It is like this is part of making a new film. If he feels there is nothing new to be discovered in filmmaking it is not worth it to make a new film. It felt like it when the man filmed Titanic and took him 12 whole years to make the first Avatar. And it took 13 more for find another reason to make the sequel, or sequels if you prefer.

And after sitting for almost three hours looking at this visual feast we can say with certainty that the wait was well worth it. Obviously the film has its ups and downs but with such a marvel you should never nitpick. You just sit back and enjoy the ride.

Avatar: The Way of Water (2022)

Nothing is Perfect

But as everything in life Avatar: The Way of Water does have some inconsistences that could be avoided. First of all we believe that Cameron pushed the running time far too much. There are scenes in the film that extend for far too long, like during the introduction of the aquatic world. At moments the film feels more like a documentary than a feature film. And this creates slight fatigue when it comes to such a long running film.

Also as tight as the story may be the sequel does not avoid certain clichés. I cannot remember how many times the children went into harm’s way, something that is a bit over the top when speaking about real world situations.

Also bringing Colonel Miles Quaritch back was both a good and a bad move. On the one side Stephen Lang really purred heart and soul into the character but a new adversary could create new dynamics between Sally and him. Now what we have is more brawling between them like in the first film which feels a bit repetitive.

Avatar: The Way of Water (2022)

Water is not the End

But despite these small shortcomings Avatar: The Way of Water proved to us that sequels are not only better or worse than the first films. They can be equally good. And this is what this film is. You cannot really say it is better or worse than the first Avatar, both financially or structurally.

It just feels like it is part of a bigger story and should be considered equal to the first. With all its ups and downs Cameron managed something that in 2009 would imagine impossible. He took the first film, pushed the story forward, changed the scenery, advanced its technological merits and produced a film that will be part of a gargantuan saga that will be remembered for many generations.

4K UHD Disc Review

Avatar: The Way of Water dives into the 4K UHD format with a spectacular 2160p resolution, HEVC / H.265 transfer courtesy of Disney. It comes with a 1.85:1 aspect ratio while the disc surprisingly features only the basic HDR10 format and no Dolby Vision. In terms of audio we get a cinema grade Dolby Atmos mix along with Dolby TrueHD 7.1.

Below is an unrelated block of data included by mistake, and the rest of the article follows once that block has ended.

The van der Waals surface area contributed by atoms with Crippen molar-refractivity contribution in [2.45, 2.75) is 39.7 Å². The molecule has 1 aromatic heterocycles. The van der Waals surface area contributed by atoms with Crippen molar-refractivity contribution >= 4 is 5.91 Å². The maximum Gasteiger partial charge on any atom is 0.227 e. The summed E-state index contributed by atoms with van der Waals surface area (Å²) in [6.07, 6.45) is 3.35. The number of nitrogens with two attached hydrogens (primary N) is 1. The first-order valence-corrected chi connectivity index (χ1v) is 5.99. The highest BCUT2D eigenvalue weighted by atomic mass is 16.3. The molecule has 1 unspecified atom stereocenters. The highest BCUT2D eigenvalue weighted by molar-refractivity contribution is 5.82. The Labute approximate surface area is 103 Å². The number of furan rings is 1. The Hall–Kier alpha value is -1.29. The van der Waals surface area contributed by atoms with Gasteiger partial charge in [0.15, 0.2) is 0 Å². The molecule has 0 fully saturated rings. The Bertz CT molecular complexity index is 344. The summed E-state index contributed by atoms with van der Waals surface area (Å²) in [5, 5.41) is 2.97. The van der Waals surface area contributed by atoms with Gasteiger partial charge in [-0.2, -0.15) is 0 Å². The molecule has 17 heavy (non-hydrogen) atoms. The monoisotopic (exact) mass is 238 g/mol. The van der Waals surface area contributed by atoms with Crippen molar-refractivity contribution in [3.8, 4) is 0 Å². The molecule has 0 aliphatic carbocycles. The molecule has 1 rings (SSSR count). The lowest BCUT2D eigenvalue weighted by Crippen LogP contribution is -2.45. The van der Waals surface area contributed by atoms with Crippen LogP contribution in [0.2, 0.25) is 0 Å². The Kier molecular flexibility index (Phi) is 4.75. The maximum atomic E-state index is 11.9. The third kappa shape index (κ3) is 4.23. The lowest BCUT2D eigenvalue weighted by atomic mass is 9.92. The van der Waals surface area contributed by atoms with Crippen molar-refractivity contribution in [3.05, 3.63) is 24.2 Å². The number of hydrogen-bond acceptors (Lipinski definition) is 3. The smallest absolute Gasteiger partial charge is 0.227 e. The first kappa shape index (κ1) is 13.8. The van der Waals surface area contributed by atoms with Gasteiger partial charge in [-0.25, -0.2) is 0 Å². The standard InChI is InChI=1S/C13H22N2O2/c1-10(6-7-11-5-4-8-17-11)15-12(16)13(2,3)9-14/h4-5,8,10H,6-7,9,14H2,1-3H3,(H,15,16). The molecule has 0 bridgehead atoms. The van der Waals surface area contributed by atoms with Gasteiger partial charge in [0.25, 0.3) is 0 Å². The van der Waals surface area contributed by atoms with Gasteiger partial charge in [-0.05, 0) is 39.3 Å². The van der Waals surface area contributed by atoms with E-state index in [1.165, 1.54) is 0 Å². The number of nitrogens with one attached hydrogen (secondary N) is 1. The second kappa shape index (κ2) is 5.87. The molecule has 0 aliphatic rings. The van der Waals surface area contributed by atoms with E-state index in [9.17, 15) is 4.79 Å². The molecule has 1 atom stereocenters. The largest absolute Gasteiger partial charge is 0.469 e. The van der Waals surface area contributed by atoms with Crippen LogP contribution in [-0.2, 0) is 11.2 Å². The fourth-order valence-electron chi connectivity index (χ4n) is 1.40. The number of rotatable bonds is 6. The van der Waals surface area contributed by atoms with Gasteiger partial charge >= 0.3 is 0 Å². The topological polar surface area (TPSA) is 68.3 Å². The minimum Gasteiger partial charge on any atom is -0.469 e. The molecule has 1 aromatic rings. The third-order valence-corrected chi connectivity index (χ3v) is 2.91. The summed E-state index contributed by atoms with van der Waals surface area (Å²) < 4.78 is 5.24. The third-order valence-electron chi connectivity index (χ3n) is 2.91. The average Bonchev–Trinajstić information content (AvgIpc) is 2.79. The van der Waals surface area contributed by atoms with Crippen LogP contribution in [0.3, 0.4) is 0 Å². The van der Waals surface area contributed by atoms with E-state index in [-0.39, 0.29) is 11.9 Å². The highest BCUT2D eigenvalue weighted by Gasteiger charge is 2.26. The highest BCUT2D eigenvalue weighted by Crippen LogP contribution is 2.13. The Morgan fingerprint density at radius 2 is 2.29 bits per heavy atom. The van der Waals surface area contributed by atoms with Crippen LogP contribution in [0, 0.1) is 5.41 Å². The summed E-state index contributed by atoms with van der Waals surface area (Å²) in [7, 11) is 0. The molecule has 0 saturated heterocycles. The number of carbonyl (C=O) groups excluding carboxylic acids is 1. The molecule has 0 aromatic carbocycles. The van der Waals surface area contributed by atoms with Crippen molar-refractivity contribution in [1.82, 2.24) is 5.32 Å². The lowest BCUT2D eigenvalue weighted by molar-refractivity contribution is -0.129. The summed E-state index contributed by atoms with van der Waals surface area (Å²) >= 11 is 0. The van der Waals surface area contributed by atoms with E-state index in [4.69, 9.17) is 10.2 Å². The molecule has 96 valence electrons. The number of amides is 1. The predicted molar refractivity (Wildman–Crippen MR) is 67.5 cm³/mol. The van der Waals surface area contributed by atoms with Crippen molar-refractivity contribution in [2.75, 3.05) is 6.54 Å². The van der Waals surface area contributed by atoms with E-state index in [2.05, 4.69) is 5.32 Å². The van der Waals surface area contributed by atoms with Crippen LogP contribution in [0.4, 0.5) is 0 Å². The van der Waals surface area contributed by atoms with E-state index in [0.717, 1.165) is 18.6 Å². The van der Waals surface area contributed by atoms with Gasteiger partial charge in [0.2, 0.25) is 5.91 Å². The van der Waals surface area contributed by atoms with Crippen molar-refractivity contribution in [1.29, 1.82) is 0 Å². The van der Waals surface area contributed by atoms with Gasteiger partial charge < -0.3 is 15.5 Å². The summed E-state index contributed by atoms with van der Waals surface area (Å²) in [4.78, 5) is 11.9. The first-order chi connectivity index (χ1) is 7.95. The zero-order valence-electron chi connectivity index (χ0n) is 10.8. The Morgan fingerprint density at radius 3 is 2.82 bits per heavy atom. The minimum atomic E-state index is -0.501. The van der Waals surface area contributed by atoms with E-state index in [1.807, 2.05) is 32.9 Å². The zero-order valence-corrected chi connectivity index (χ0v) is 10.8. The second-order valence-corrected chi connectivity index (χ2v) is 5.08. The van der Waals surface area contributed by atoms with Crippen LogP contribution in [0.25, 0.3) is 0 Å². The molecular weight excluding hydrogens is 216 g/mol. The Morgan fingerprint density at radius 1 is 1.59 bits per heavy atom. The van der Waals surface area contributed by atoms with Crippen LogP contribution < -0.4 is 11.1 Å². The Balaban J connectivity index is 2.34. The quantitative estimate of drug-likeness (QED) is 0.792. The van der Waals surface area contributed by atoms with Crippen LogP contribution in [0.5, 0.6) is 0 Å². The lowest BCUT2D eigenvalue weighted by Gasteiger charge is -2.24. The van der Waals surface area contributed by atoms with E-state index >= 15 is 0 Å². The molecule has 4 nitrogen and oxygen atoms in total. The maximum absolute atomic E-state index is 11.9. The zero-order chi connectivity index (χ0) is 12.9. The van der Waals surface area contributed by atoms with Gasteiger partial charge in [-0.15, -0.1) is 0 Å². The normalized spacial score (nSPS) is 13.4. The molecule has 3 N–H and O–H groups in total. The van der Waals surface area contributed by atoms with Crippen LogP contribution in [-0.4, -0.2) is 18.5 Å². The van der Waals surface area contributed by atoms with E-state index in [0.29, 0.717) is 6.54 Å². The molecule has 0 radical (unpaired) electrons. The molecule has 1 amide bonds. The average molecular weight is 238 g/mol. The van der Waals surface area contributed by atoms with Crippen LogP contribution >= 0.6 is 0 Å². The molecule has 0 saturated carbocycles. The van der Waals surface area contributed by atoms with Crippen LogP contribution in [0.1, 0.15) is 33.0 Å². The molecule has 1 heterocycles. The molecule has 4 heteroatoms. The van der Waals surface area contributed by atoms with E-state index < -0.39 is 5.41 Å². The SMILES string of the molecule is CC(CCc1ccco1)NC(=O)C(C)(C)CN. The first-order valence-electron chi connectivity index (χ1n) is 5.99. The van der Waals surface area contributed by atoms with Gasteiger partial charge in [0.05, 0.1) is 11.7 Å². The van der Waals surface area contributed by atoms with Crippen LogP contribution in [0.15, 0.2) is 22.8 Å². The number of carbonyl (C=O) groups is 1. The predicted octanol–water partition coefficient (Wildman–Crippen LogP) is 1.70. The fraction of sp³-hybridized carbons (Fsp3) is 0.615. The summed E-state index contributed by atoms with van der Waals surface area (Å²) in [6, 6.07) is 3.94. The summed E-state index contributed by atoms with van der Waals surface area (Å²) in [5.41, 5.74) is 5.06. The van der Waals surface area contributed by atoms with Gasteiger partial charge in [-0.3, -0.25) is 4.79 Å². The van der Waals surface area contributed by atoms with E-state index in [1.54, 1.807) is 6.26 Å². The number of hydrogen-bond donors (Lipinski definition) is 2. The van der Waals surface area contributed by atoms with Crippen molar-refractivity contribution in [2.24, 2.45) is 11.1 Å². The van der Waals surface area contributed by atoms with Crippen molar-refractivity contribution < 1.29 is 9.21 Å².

Avatar: The Way of Water (2022)

Image Quality

If there is one film that specifically fits the 4K UHD format then this is no other than Avatar. And the new film takes advantage of all the format’s strengths to great extent. The first thing that immediately becomes noticeable is the amount of detail in every single frame.

James Cameron really pushed the limit of how much detail one can put on the screen and there was not a single moment that this was not obvious. Even background elements were full of details, both in terms of visual fidelity but also animation.

Although looking at Avatar you know this is a fake world, the amount of clarity and attention to detail immediately screams top quality. And the available space on the disc allowed the film to breath which means that it was free of any compression artifacts or other abnormalities.

Avatar: The Way of Water (2022)

Colors & HDR Quality

But high detail is only one side of this release pristine presentation. The other is colors and HDR performance. You may be surprised to see that such a film lacks Dolby Vision but fear not as the HDR10 available shows what it is really capable of and does not lack a bit compared to some Dolby Vision, web based, releases of this film in streaming services.

The most prominent colors of the film are obviously the lush greens of the Pandora forests and the blue waters of the Pandora aquatic world. And while these two monopolize the color palette the film never gets boring as they are so meticulously crafted and presented that never create eye fatigue in the film’s long running time.

Overall the HDR performance of Avatar: The Way of Water is one of the best we have seen in this format. And will surely be reference material for the next few years, at least until Avatar 3 is released.

Avatar: The Way of Water (2022)

Sound Quality

Such a visual extravaganza could not be without an equally impressive Dolby Atmos mix. The amount of elements rendered at each moment was really one of a kind. The sound really got a first rate treatment in the same way as the picture did.

Surround activity was constant. Either this was during the more calm moments or during the action scenes you could always feel an enveloping bubble around you. This results in a constant feel that you are really inside this living and breathing world.

Especially during the underwater scenes you could feel the volume of water enveloping you in a 360 degrees direction. This is not the first time we have blockbuster films with extensive underwater scenes, Aquaman comes to mind. But Avatar takes it a step beyond what has been achieved with such scenes before.

Overhead sounds were equally impressive, although the film lacked the necessary elements or sequencies that would make them more prominent. They are still there and in a few scenes they can be very dynamic but overall it felt like overhead activity was there to complement the rest of the action. Not to take front and center spot.

Closing there is no doubt in our minds that Avatar: The Way of Water is one of the best, if not the best, 4K UHD release to this day. Stop reading and just grab a copy if you haven’t done so already!

Avatar: The Way of Water (2022)

Movie Rating :

4K UHD Rating :

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*We are a reader-supported website. When you buy through links on our site, we may earn a small affiliate commission at no extra cost to you. Home Media Entertainment does not accept money for reviews.*